Stripers Bar and Grille

By Jennifer Grant

Our plans to eat breakfast while looking out over the marina had been slightly foiled by Mother Nature. The sky was dark and gloomy and the rainfall had just turned heavier as we pulled into the parking lot.


The stormy weather reflected how Laura and I felt about both our trip coming to an end and the four-hour car ride ahead of us that day. Determined to make the most out of our last meal of the trip, we parked, dashed out of the car, and ran for shelter from the rain at Stripers Bar and Grille in Manteo.


The restaurant turned out to be more of sports bar than I had anticipated. Along with its expansive brunch menu, we were also given a list of game day selections. Behind us, a football game played on all the televisions in the bar, while Top 40 pop music blared. Our table was in the perfect location to look out onto the Marina, but with all the fog and rain that day there wasn’t too much of a view. I found myself wishing we had visited on another day, when perhaps we would have seen boats out in the water and would have been met with sunshine instead of looming clouds.


I wasn’t expecting to see many complex brunch items on the menu, and yet I was pleasantly surprised. I was drawn to the crab egg benedict with a side of grits, while Laura opted for a benedict with pan-seared vegetables rather than crab. I laughed when she told me she was partial to Maryland crab and would only order it there.


My breakfast came out steaming with a thick layer of Hollandaise sauce and large chunks of crabmeat. By that point, I had worked up an appetite, so I quickly cut into my breakfast and watched the dripping yolk fill my plate. The grits were good, but were a different consistency than I was used to. They reminded me of rice pudding in a way, which was unexpected, but actually enjoyable.


As we ate, I overheard a very peppy and positive couple talking to a bartender. Just retired, they had recently moved to North Carolina from California, and wanted to discover all the state had to offer. Their excitement was contagious, and as Laura and I left the restaurant, I found myself feeling grateful for the opportunity we’d had to explore the Coastal Plains that weekend.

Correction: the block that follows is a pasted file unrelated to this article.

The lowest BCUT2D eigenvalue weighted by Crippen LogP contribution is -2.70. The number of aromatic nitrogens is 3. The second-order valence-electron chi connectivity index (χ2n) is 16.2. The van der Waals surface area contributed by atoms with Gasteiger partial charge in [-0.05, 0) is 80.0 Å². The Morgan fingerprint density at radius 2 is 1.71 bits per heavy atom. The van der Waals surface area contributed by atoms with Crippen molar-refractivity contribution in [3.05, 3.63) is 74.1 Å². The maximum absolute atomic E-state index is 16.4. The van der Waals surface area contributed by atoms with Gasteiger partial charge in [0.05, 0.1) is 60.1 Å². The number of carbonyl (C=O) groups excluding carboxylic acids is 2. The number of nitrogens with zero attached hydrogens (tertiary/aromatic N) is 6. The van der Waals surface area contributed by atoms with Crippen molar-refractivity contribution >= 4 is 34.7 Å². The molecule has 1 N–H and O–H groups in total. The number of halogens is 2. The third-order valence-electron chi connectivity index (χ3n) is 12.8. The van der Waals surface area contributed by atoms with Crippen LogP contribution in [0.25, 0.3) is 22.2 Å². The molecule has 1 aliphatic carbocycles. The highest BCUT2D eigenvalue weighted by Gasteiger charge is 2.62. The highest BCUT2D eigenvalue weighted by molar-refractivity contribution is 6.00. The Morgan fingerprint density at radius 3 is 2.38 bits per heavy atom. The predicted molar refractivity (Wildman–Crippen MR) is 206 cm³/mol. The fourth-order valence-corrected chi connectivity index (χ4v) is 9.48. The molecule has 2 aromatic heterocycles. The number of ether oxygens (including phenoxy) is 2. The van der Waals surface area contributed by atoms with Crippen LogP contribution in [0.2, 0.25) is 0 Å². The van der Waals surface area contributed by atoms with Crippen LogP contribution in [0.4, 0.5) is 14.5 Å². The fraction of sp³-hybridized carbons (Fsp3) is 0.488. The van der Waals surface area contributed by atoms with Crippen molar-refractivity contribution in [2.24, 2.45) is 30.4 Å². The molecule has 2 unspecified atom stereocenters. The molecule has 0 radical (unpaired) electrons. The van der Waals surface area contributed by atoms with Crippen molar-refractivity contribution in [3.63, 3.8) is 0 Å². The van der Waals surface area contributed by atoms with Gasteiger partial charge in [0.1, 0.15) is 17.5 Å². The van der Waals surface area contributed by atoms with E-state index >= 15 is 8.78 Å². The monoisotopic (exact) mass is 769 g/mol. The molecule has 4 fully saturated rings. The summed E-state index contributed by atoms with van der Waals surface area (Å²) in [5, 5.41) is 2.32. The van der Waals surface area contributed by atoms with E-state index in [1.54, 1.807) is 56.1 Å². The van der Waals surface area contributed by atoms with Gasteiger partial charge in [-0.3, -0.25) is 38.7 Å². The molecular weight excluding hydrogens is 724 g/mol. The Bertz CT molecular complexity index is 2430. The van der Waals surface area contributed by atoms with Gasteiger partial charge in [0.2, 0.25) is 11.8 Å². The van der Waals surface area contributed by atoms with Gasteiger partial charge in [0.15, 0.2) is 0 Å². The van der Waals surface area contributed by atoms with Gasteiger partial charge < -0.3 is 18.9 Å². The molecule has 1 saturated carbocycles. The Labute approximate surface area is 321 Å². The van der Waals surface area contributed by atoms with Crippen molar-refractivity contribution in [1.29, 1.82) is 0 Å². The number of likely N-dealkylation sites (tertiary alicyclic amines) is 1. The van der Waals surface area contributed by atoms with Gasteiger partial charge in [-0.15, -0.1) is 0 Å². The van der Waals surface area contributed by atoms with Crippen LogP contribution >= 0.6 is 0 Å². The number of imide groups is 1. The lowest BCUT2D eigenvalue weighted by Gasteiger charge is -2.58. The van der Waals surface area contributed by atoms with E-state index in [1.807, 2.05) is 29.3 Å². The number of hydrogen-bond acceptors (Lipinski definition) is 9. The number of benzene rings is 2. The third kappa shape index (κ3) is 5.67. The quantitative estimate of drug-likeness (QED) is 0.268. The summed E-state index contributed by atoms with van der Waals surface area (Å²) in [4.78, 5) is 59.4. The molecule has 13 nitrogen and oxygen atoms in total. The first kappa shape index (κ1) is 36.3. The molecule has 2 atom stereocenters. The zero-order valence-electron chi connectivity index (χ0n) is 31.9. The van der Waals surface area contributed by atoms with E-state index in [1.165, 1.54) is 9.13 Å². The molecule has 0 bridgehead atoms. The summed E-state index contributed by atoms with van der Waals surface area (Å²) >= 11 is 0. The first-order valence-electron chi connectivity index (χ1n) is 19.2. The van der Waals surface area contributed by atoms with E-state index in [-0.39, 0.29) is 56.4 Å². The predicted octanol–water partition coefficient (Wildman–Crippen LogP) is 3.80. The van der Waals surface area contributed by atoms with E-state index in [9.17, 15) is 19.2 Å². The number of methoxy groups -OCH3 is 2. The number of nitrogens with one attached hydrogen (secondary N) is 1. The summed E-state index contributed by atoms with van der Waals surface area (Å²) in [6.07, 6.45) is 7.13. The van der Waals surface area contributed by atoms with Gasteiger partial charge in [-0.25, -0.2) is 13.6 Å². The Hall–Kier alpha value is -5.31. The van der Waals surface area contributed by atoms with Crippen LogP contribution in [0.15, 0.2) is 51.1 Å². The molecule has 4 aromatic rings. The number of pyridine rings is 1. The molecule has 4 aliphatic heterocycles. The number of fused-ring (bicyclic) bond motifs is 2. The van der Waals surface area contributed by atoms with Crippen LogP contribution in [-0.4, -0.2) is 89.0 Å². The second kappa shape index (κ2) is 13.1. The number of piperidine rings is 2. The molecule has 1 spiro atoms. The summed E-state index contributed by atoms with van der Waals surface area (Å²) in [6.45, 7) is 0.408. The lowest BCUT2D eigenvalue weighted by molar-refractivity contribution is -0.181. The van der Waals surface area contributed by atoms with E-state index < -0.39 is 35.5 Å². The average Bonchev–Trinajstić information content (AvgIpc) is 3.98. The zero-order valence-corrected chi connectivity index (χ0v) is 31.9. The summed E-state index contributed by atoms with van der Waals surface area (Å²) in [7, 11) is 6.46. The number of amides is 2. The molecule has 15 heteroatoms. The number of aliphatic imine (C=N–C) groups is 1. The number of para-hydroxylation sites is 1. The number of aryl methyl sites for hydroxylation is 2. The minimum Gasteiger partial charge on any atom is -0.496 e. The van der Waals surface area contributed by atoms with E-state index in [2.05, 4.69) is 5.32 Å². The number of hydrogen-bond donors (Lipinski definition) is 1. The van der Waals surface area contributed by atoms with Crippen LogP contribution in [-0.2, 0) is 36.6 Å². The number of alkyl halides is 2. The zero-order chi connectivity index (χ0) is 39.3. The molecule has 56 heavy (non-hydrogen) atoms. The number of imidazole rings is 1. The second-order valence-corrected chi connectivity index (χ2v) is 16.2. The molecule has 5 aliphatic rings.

Front Porch Cafe

By: Dannie Cooper, 2013

On the third day of our travels along Route 64, we woke up in Plymouth and drove out to Manteo. Finding ourselves without caffeine and a little hungry, we decided to stop somewhere in Manteo.  One of our travel mates had heard of the Front Porch Cafe, so we thought we’d give it a try.  Unfortunately, the address listed on their website did not exist.  Luckily, we stumbled across the actual location as we drove past our hotel. 

I liked the place the instant I walked in.  It felt like a festive, locally-owned Starbucks. The room felt like it was lit with natural light – not too dim and not too bright – and it was very spacious, with a variety of seating options. The walls were shelves packed with their wares, including local coffees, coffee syrups, teas, wines (including select Vineyards on the Scuppernong labels), Island-made jams, artistic mugs, tea kettles and greeting cards. The radio played a selection of popular songs, and not just the Top 40 on repeat. The staff was super friendly.  Overall, the place had that nice local feeling without making me feel like the tourist or outsider. In fact, when we stopped in the next day on our way out, the barista recognized us, which added to the place’s great feel. 

I ordered a plain bagel with butter and a hot chocolate.  The bagel was nicely toasted, but not burnt, and the butter was applied in a nice amount – not too greasy, but not too dry.  My first sip of hot chocolate was amazing.  It was the perfect temperature, and I was very happy to not have to worry about burning my tongue.  The best part was really that the hot chocolate didn’t have an aftertaste to it.  Bitter aftertaste is the reason I have a love-hate relationship with most hot chocolates, but the Front Porch Cafe’s hot chocolate was all love.

Yet what really stood out to me as I walked around was the bra-ha-ha entries at the back of the room.  According to one of the staff members, the bras are part of a national bra-ha-ha which is meant to raise breast cancer awareness.  All of the bras are made by local students of all levels and are meant to raise awareness within the community.  For me, this was just another aspect of the Front Porch Cafe that illustrated their friendly, local charm.